Another 676,000 workers will retire, leading to about 1.1 million jobs available in 2019, according to the government. With only about 650,000 graduates expected from the province’s education system over the next decade, the growth in job openings will outpace the number of available workers.

To ensure the province has enough skilled workers to fill the projected 1.1 million jobs, the government’s new labour market strategy aims to increase the skill level of British Columbians by tailoring the curriculum to labour market needs and encouraging more students to attend post-secondary institutions; attracting and retaining top talent by fast-tracking foreign workers as needed and providing integration services to immigrants; and boosting productivity.

The proper training is critical to ensure workers have the skills needed for jobs, which is why employers should partner closely with local education and training institutions, said Regional Economic and Skills Development Minister Ida Chong.

Providing on-the-job training is also a good way to attract workers in a tight labour market, she said.

“Since training often takes two years or more, employers need to act now to ensure we have skilled workers for tomorrow,” said Chong.

Offsetters, a Vancouver-based firm that helps individuals and companies reduce their carbon footprint, has always had strong ties with the University of British Columbia, said Colleen Hamilton, a project manager at the firm.

This relationship has ensured the company has a steady supply of skilled applicants, she said.

“We have never really felt that there were shortages,” said Hamilton. “Vancouver doesn’t have that many carbon consultancies, so we tend to get very qualified applicants.”

Green recruiting advantage

Green employers might have an edge when it comes to recruiting employees as the labour market tightens in B.C. because employees prefer to work for an organization with “green” policies, said David Litherland, managing partner at executive search firm Summit Search Group in Vancouver.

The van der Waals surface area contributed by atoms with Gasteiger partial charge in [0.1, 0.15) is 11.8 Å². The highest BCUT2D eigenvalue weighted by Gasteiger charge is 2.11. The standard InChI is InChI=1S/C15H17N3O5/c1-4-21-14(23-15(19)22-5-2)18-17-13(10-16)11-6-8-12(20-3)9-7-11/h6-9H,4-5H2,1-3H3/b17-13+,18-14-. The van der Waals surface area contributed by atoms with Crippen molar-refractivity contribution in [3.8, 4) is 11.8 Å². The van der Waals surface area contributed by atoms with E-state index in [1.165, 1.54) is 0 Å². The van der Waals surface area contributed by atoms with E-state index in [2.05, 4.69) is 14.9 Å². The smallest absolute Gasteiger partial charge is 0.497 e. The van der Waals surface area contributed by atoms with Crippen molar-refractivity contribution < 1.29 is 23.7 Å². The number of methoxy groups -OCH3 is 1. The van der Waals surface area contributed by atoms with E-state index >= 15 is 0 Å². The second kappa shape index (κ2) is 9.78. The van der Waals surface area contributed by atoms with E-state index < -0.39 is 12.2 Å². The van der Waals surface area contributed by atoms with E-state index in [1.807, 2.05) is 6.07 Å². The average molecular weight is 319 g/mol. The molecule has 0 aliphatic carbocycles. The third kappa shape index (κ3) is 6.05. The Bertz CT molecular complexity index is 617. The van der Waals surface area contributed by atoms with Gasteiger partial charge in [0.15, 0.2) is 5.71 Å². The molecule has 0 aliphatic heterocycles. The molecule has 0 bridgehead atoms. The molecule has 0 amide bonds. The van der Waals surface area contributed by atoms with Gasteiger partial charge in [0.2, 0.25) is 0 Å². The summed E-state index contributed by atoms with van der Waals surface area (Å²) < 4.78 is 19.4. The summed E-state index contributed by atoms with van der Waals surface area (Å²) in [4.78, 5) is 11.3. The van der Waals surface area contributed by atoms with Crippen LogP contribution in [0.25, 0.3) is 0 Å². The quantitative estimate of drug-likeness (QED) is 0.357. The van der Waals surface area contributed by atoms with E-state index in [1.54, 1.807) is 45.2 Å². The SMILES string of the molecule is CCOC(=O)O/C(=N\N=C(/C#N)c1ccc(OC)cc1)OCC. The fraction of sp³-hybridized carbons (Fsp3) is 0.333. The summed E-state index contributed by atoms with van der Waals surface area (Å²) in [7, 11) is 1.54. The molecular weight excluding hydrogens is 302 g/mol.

But green policies aren’t exclusive to organizations in the green economy. Any company can make environmental sustainability part of its values, said Litherland. This could be something as simple as an insurance company having a policy to reduce the use of printer toner to something as complex as an IT firm helping members of the community recycle used computer equipment.

“When employers are out looking for talent, it’s a two-way street. While companies are looking for the best talent in the marketplace, the talent in the marketplace is also looking for the best employer,” he said.

A candidate often chooses between employers that offer similar compensation and benefits, he said, so having green policies is “a point of difference.”

However, employers can’t lose sight of the basics. Compensation, benefits and flexible work options are among the top drivers for candidates when choosing a job, with compensation usually winning out, he said. But a company’s values and ethics, which include corporate social responsibility and environmental sustainability, follow closely.

One of Litherland’s clients, an appliance manufacturer, wasn’t able to tell candidates what initiatives it had taken to improve the environmental efficiency of its products and, as a result, several top candidates pulled out of the recruitment process, he said.

The company had probably made improvements but they weren’t communicated to HR, so it wasn’t able to share them with candidates, which hurt the company’s chances of hiring top talent, said Litherland

If an employer has green initiatives, it needs to communicate them to all employees and make them part of recruitment marketing.

“There are very few that are doing it and I think it’s a great opportunity for other organizations to stand above others,” he said.